5 Reasons I Came to Washington, D.C.

5 Reasons I Came to Washington, D.C.

Contrary to what many believe, George Washington is the only president to have never lived in the White House. Although he supervised the majority of construction, the White House wasn’t complete until November 1800 (11 months after his death). Now… I know what you’re thinking: “You’re living in the White House?!” Well…not exactly. But I am living in D.C., something George Washington also never got the chance to do, since the federal government didn’t move to the capital city until 1800.

Born and raised in Bradenton, FL., I left the Sunshine State right after high school to attend Samford University in Birmingham, AL. The past three years at Samford have given me some of my most treasured experiences and memories, and have provided more life-changing opportunities than I could ever list. Set to graduate in May 2017, I was given the chance to spend my final fall semester interning, studying and living in the nation’s capital. Leaving my tennis teammates, friends and wonderful campus behind was undoubtedly one of the hardest decisions I’ve had to make, but a decision I know I’ll forever be grateful I made. Living in D.C. was simply an opportunity I couldn’t pass up. So…why exactly D.C.?



1. It’s the Heart of the Country

Home to more than half a million people today (40,000 of those are interns like me), Washington, D.C. is viewed by many across the world as the most powerful city on earth. D.C. hosts more than 175 foreign embassies and is home to all three branches of the federal government of the United States. Leaders from all over the country gather here to make monumental decisions, create laws and serve the public. Getting the opportunity to intern on Capitol Hill gives me the introduction to politics I was looking for, while living in the city offers me the chance to be immersed in the heart of the United States.

2. Small City Feel, Big City Feel (You Choose)

D.C. is made up of more than 130 neighborhoods, so it may be shocking to find out that it has a total area of only 68 square miles! The energy and excitement of the city are easily observed as you travel on the Metro, walk past major headquarters, hear the honk of busy traffic and listen to the echoes of the screaming fans from one of the six professional teams in the city. If you’re like me, however, you know that a chance to escape into a small city environment is a must.


From my quick explorations last week, I could tell that each D.C. neighborhood I visited offered its own unique scenery, culture, food, nightlife and people to help you recharge before heading back into the city. Because I still can’t decide if I want to live in a big or small city, I figured I would live in a place where I could experience a bit of both!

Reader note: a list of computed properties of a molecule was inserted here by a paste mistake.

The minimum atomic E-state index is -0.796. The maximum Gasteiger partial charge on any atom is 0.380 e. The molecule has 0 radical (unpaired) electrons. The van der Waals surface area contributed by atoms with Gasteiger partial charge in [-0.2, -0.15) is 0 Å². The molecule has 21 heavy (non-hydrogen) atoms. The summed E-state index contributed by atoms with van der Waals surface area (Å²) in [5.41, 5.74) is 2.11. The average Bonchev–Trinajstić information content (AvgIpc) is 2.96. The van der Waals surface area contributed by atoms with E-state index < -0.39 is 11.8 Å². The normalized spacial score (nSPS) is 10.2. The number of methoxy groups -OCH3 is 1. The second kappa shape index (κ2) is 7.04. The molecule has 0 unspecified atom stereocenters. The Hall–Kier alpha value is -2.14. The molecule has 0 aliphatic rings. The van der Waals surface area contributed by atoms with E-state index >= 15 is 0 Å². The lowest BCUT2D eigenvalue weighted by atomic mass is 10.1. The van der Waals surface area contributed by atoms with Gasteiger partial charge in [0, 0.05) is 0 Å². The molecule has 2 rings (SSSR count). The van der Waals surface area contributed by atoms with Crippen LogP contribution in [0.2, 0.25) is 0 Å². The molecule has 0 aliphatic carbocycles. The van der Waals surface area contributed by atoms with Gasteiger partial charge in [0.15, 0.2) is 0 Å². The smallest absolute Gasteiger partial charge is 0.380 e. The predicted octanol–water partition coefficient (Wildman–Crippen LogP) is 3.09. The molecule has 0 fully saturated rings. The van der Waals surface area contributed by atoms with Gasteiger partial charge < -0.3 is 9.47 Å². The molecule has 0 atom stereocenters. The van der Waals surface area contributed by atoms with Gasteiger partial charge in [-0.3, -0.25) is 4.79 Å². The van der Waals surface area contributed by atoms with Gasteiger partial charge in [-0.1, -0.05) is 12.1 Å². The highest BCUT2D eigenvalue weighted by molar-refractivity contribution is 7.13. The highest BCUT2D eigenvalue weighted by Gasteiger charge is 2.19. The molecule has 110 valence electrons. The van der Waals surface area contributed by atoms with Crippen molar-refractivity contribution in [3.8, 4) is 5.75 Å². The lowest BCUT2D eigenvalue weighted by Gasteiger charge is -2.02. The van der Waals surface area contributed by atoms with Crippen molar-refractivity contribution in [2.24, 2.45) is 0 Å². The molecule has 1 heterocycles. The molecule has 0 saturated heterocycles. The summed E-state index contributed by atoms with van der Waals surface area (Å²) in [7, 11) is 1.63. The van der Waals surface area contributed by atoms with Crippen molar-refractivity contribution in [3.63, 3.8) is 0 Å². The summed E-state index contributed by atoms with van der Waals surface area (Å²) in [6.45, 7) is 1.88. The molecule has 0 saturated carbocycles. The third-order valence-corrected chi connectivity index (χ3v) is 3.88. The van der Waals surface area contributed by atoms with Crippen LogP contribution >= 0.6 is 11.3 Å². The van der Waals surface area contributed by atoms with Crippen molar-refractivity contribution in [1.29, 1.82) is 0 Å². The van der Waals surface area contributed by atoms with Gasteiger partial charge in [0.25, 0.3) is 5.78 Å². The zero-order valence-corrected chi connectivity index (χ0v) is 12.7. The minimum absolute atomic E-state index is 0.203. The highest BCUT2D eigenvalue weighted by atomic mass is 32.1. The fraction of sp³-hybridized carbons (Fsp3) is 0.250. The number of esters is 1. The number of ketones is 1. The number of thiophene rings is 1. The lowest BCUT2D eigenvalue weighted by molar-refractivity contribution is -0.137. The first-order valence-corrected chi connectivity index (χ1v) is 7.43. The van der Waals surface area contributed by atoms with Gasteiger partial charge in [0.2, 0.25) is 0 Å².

3. Location, Location, Location

Whether you want to head east and walk the beaches of Sandy Point or head west and find a hiking trail along the Shenandoah Valley, you’re only an hour away. And if you haven’t had the chance to explore other popular cities like Philadelphia, New York, Baltimore or Boston, living in D.C. gives you easy access to these cities by offering a multitude of cheap trains and buses to get you there. The opportunities are endless!

Huge crowds were expected to flock the National Mall and other touristy options around the city over Labor Day weekend, so I decided to take a bus to NYC and catch a few matches at the U.S. Open with my former college tennis coach. If I wasn’t living in D.C., the neat opportunities like this past weekend would have been impossible.

4. Seasons Actually Exist

Having lived in the very southeastern part of the United States my entire life, I have only experienced hot and humid summers with winters that have seemed to be only a bit less hot and humid. With fall rapidly approaching, I am excited to see leaves begin to actually change color and for my newfound winter wardrobe to make an appearance. It definitely won’t take long for me to break out my jacket, as any temperature under 65 degrees requires an extra layer for me.



5. History (And the Future to Come)

In its 216 years of existence, D.C. has undoubtedly been laced with powerful history. Whether you want to visit the theater where President Lincoln was assassinated or stand on the same spot where Martin Luther King Jr. delivered his “I have a dream” speech, getting the opportunity to relive a few of the most important moments in our nation’s history is a dream come true. There is no doubt that history is being made every day in the city, and I’m thrilled to take part in whatever comes up within the next few months.



Living the Dream,
Austin Ferrer

D.C. fun fact: The Washington Monument opened in 1884 as the tallest structure in the world at 555 feet, until the Eiffel Tower in Paris took the title in 1889. Today, the Washington Monument is still the tallest structure in D.C.

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